top of page
  • Dayan Law Firm

Managing Anxiety in Children

Updated: Feb 22




Anxiety can be a normal part of life but can become debilitating for some children. Children with anxiety may experience excessive worry, fear, and nervousness. They may also have difficulty sleeping, concentrating, and socializing. Anxiety can significantly impact a child's academic performance, relationships, and well-being.


As a parent, seeing your child struggling with anxiety can be difficult. You may feel helpless or overwhelmed. If they are approaching adolescence, they might keep you at arm's length, and you might miss the signs. However, there are many things you can do to help your child cope with anxiety and live a happy and fulfilling life.


If you are a parent or caregiver, there are several things you can do to help your child manage their anxiety, including:

  • Educate yourself about anxiety disorders.

  • Talk to your child about their anxiety.

  • Help your child to develop coping skills.

  • Create a supportive and nurturing environment for your child.

  • Seek professional help if needed.


Remember, you are not alone. Many resources are available to help you and your child cope with anxiety. Talking to a health professional is essential if you are concerned that your child may have an anxiety disorder.


Is your child anxious?


Recognizing that there is a concern is always the first step. Being able to pinpoint that your child is suffering from anxiety and what their symptoms are will help inform how you can help them. Anxiety disorders can manifest in several ways, depending on the individual child. Some common symptoms include:



Physical Symptoms

  • Headaches

  • Stomachaches

  • Fatigue

  • Muscle tension

  • Rapid heartbeat

  • Sweating

  • Trembling

Behavioral Symptoms

  • Avoiding certain situations or activities

  • Difficulty concentrating

  • Irritability

  • Restlessness

  • Perfectionism

  • Clinginess

  • Temper tantrums

Emotional Symptoms

  • Worry

  • Fear

  • Nervousness

  • Sadness

  • Difficulty falling asleep or staying asleep

  • Nightmares


How Many Children Are Affected?


Anxiety disorders are the most common mental health disorders among children and adolescents. According to the National Institute of Mental Health (NIMH), approximately 9.4% of children aged 3-17 years have been diagnosed with anxiety. These statistics mean that over 5.8 million children in the United States have a diagnosed anxiety disorder.


A study published in the journal JAMA Pediatrics in 2021 found that the prevalence of anxiety disorders among children and adolescents in the United States increased from 8.4% in 2019 to 10.0% in 2020.


In Addition to those statistics, some others may be of help to you when you are discussing your child’s anxiety with their doctors:

  • Girls are more likely to be diagnosed with anxiety disorders than boys. - (NIMH)

  • Anxiety disorders can start at any age but are most often diagnosed during adolescence. - (NIMH)

  • Children with a family history of anxiety disorders are likelier to develop an anxiety disorder. - American Psychiatric Association (APA)

  • Children who experience stressful events, such as trauma or abuse, are also more likely to develop an anxiety disorder. - Substance Abuse and Mental Health Services Administration (SAMHSA)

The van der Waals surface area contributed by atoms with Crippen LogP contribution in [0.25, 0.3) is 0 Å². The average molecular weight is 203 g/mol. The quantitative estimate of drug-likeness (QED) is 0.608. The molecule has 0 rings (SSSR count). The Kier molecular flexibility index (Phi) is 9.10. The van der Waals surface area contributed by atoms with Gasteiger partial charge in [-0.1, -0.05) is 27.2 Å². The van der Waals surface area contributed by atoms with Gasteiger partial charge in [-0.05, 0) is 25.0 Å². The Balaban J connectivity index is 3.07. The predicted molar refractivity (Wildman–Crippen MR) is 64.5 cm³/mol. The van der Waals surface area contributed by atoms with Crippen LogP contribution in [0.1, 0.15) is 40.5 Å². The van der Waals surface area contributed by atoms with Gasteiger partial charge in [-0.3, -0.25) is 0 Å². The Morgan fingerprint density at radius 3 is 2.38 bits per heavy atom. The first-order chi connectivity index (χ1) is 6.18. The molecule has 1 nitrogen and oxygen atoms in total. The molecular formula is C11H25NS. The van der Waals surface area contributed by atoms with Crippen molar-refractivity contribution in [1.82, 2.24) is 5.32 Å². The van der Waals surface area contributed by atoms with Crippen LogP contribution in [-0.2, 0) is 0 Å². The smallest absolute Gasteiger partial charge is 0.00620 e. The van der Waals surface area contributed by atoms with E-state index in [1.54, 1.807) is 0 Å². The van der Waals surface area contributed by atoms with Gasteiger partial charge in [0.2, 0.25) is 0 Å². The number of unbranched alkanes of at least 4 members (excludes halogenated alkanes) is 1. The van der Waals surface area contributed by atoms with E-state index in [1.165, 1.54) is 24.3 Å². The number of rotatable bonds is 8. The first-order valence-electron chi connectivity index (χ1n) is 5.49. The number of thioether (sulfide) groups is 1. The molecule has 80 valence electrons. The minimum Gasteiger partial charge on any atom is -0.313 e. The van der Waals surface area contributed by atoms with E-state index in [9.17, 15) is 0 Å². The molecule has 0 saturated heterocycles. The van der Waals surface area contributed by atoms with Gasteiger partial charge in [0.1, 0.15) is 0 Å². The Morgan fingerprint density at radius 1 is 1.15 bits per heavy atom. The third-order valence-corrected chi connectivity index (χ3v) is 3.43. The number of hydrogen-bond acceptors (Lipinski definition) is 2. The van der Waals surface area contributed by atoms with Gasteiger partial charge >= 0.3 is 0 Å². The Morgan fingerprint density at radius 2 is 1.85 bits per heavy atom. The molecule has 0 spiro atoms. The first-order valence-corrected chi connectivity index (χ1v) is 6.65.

How Can Schools Help?


What are some things a parent can ask a school for to help their child with anxiety?

  • Accommodation. Parents can ask the school to provide accommodations for their child's anxiety. Accommodations include allowing the child to leave the classroom for breaks when needed, giving the child extra time to complete assignments, or allowing the child to work in a quiet place.

  • Counseling services. Parents can ask the school to provide counseling services for their child. School counselors can help students to develop coping skills, manage their anxiety, and improve their academic performance.

  • A plan for addressing anxiety. Parents can work with the school to develop a plan for managing their child's anxiety. A plan should include specific goals, strategies, and timelines. It is vital to involve the child in developing the program so they feel ownership and are likelier to stick to it.

Here are some specific examples of questions that parents can ask the school:

  • Can you provide a quiet place for my child to work if they need it?

  • Can you give my child extra time to complete assignments?

  • Can you allow my child to leave the classroom for breaks when they need them?

  • Can you provide my child with counseling services?

  • Can we develop a plan together for addressing my child's anxiety?

It is essential to be respectful and collaborative when working with the school. The school staff want to help your child succeed, and they are more likely to be receptive to your requests if you are respectful and work with them to find solutions.


If you have any concerns about your child's anxiety, please do not hesitate to contact their teacher, school counselor, or principal. They can help you develop a plan to support your child and help them to succeed.



Sources:

Brouillette, Judith, et al. "Increased Risk of Coronary Heart Disease in Patients with Anxiety Disorders: A Review of Underlying Biomarkers." Biomedical Journal of Scientific and Technical Research, 2019, https://doi.org/10.26717/bjstr.2019.23.003844.

Substance Abuse And Mental Health Services Administration (SAMHSA) Indefinite Quantity Indefinite Delivery (IDIQ). [Tender documents : T467145573]. (2021). MENA Report.

Comments


bottom of page